chapter  10
32 Pages

Gender, Knowledge, and Social Capital

ByElisabeth Gidengil, Elizabeth Goodyear-Grant, N eil Nevitte, and And ré Blais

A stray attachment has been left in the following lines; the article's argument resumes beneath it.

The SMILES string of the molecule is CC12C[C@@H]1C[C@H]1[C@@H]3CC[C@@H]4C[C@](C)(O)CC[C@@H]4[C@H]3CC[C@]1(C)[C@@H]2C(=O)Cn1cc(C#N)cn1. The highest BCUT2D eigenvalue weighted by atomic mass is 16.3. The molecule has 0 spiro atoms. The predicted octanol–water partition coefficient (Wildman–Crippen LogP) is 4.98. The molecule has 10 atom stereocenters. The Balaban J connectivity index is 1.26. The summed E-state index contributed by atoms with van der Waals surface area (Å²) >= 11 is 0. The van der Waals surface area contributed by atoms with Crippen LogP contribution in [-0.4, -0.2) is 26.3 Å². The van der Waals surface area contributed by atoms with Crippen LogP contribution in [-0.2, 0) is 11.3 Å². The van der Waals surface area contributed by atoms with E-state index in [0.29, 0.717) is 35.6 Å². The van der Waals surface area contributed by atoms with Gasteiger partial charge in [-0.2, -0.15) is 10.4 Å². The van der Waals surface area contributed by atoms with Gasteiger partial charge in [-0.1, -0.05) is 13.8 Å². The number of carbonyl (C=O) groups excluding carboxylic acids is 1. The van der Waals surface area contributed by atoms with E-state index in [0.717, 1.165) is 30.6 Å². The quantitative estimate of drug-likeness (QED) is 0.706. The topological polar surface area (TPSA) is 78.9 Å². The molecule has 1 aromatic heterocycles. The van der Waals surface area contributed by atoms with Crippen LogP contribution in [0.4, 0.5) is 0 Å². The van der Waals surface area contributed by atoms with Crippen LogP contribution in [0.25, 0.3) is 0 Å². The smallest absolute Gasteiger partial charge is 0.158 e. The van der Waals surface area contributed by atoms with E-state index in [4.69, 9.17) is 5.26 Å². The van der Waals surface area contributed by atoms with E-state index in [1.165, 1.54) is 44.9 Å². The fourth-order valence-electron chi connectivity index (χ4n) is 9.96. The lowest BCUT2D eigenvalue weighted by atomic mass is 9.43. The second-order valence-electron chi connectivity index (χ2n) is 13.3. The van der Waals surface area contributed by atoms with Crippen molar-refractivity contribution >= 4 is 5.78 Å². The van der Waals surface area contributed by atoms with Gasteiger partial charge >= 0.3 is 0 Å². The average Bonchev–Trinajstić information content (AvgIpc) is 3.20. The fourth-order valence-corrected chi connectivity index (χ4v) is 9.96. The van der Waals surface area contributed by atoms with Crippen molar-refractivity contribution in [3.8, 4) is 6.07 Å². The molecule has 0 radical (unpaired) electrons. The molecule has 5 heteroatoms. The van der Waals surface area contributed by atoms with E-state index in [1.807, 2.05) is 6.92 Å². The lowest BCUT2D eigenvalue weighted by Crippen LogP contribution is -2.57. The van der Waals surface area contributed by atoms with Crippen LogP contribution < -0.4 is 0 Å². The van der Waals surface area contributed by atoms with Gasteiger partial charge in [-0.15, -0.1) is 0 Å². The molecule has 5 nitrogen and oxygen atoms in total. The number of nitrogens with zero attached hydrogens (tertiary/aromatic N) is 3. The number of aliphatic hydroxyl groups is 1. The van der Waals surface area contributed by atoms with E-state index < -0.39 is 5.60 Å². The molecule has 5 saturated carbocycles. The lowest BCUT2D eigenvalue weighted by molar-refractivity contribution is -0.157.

Putnam ’s neglect of the gender dimension is a critical oversight in his understanding of the link between social capital and political knowledge.28 Just as gender segregation in voluntary associations makes for gendered forms of social capital, so “contacts with men are a different form of social capital than contacts with women.”29 The point is that w om en’s social capital may be less instrumentally valuable when it comes to the sort of resources that men control.30 Politics is still very much a m an’s world, and gendered forms of social capital may mean that men get exposed to more information about that world than women do. One reason that w om en’s social ties are less instrumentally valuable in this regard is because their ties are much more likely than m en’s to be restricted to people with similar backgrounds, skill sets, and social resources, resulting in less varied and more redundant sources of information.